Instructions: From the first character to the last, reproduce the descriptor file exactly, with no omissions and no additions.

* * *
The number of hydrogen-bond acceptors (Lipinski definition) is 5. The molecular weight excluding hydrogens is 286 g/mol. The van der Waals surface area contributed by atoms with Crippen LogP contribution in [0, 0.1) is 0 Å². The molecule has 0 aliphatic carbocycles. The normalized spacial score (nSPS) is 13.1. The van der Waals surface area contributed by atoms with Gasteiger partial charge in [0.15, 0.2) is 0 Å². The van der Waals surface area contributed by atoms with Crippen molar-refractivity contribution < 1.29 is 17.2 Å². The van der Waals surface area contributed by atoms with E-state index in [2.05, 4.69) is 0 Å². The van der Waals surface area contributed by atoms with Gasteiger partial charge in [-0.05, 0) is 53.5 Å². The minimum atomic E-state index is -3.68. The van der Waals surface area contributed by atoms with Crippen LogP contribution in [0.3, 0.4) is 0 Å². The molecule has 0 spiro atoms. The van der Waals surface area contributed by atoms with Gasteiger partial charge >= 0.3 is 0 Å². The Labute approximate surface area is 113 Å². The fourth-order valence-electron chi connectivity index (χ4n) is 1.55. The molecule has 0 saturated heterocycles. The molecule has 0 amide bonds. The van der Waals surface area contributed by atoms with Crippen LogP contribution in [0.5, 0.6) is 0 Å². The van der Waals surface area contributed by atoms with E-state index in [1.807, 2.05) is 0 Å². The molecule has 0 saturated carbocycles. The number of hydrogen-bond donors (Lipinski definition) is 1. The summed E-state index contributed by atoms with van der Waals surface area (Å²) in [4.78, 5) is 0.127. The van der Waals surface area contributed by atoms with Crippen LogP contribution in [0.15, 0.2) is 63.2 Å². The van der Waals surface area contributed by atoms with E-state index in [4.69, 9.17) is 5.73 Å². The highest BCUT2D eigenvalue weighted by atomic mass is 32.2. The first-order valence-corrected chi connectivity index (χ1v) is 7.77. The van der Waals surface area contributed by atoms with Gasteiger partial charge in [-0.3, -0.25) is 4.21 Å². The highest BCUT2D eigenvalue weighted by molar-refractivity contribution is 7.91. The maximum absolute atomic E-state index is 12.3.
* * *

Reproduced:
The number of hydrogen-bond acceptors (Lipinski definition) is 5. The molecular weight excluding hydrogens is 286 g/mol. The van der Waals surface area contributed by atoms with Crippen LogP contribution in [0, 0.1) is 0 Å². The molecule has 0 aliphatic carbocycles. The normalized spacial score (nSPS) is 13.1. The van der Waals surface area contributed by atoms with Gasteiger partial charge in [0.15, 0.2) is 0 Å². The van der Waals surface area contributed by atoms with Crippen molar-refractivity contribution < 1.29 is 17.2 Å². The van der Waals surface area contributed by atoms with E-state index in [2.05, 4.69) is 0 Å². The van der Waals surface area contributed by atoms with Gasteiger partial charge in [-0.05, 0) is 53.5 Å². The minimum atomic E-state index is -3.68. The van der Waals surface area contributed by atoms with Crippen LogP contribution in [0.3, 0.4) is 0 Å². The molecule has 0 spiro atoms. The van der Waals surface area contributed by atoms with Gasteiger partial charge >= 0.3 is 0 Å². The Labute approximate surface area is 113 Å². The fourth-order valence-electron chi connectivity index (χ4n) is 1.55. The molecule has 0 saturated heterocycles. The molecule has 0 amide bonds. The van der Waals surface area contributed by atoms with Crippen LogP contribution in [0.5, 0.6) is 0 Å². The van der Waals surface area contributed by atoms with E-state index in [1.807, 2.05) is 0 Å². The molecule has 0 saturated carbocycles. The number of hydrogen-bond donors (Lipinski definition) is 1. The summed E-state index contributed by atoms with van der Waals surface area (Å²) in [4.78, 5) is 0.127. The van der Waals surface area contributed by atoms with Crippen LogP contribution in [0.15, 0.2) is 63.2 Å². The van der Waals surface area contributed by atoms with E-state index in [4.69, 9.17) is 5.73 Å². The highest BCUT2D eigenvalue weighted by atomic mass is 32.2. The first-order valence-corrected chi connectivity index (χ1v) is 7.77. The van der Waals surface area contributed by atoms with Gasteiger partial charge in [-0.3, -0.25) is 4.21 Å². The highest BCUT2D eigenvalue weighted by molar-refractivity contribution is 7.91. The maximum absolute atomic E-state index is 12.3.